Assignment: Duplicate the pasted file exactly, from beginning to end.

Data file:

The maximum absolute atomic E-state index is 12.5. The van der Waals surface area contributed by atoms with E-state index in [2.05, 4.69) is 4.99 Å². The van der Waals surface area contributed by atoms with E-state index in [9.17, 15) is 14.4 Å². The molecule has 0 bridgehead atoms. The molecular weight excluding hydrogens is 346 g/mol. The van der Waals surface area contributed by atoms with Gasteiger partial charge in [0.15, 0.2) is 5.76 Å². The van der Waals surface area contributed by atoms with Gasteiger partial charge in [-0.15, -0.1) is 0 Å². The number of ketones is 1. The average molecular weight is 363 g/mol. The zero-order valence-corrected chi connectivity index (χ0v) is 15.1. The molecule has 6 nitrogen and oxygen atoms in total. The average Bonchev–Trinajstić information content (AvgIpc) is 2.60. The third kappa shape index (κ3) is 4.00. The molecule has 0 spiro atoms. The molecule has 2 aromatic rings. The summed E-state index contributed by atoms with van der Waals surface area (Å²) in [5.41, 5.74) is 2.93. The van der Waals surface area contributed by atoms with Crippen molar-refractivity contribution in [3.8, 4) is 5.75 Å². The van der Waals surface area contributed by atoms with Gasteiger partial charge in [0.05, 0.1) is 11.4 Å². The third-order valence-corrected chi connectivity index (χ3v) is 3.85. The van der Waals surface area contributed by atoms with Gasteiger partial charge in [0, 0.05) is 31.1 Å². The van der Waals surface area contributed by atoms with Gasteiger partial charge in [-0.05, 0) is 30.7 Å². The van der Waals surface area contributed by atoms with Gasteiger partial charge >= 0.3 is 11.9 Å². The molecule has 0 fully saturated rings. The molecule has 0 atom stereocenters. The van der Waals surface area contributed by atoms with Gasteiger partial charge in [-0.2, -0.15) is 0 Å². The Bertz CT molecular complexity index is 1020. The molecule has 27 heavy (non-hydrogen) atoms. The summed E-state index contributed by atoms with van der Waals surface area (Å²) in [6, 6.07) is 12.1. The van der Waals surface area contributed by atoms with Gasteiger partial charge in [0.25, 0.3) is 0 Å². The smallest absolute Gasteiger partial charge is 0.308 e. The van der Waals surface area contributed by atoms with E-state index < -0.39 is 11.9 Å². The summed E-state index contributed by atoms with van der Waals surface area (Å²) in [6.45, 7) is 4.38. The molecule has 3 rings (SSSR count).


The maximum absolute atomic E-state index is 12.5. The van der Waals surface area contributed by atoms with E-state index in [2.05, 4.69) is 4.99 Å². The van der Waals surface area contributed by atoms with E-state index in [9.17, 15) is 14.4 Å². The molecule has 0 bridgehead atoms. The molecular weight excluding hydrogens is 346 g/mol. The van der Waals surface area contributed by atoms with Gasteiger partial charge in [0.15, 0.2) is 5.76 Å². The van der Waals surface area contributed by atoms with Gasteiger partial charge in [-0.15, -0.1) is 0 Å². The number of ketones is 1. The average molecular weight is 363 g/mol. The zero-order valence-corrected chi connectivity index (χ0v) is 15.1. The molecule has 6 nitrogen and oxygen atoms in total. The average Bonchev–Trinajstić information content (AvgIpc) is 2.60. The third kappa shape index (κ3) is 4.00. The molecule has 0 spiro atoms. The molecule has 2 aromatic rings. The summed E-state index contributed by atoms with van der Waals surface area (Å²) in [5.41, 5.74) is 2.93. The van der Waals surface area contributed by atoms with Crippen molar-refractivity contribution in [3.8, 4) is 5.75 Å². The van der Waals surface area contributed by atoms with Gasteiger partial charge in [0.05, 0.1) is 11.4 Å². The third-order valence-corrected chi connectivity index (χ3v) is 3.85. The van der Waals surface area contributed by atoms with Gasteiger partial charge in [0, 0.05) is 31.1 Å². The van der Waals surface area contributed by atoms with Gasteiger partial charge in [-0.05, 0) is 30.7 Å². The van der Waals surface area contributed by atoms with Gasteiger partial charge >= 0.3 is 11.9 Å². The molecule has 0 fully saturated rings. The molecule has 0 atom stereocenters. The van der Waals surface area contributed by atoms with Gasteiger partial charge in [-0.2, -0.15) is 0 Å². The Bertz CT molecular complexity index is 1020. The molecule has 27 heavy (non-hydrogen) atoms. The summed E-state index contributed by atoms with van der Waals surface area (Å²) in [6, 6.07) is 12.1. The van der Waals surface area contributed by atoms with Gasteiger partial charge in [0.25, 0.3) is 0 Å². The smallest absolute Gasteiger partial charge is 0.308 e. The van der Waals surface area contributed by atoms with E-state index < -0.39 is 11.9 Å². The summed E-state index contributed by atoms with van der Waals surface area (Å²) in [6.45, 7) is 4.38. The molecule has 3 rings (SSSR count).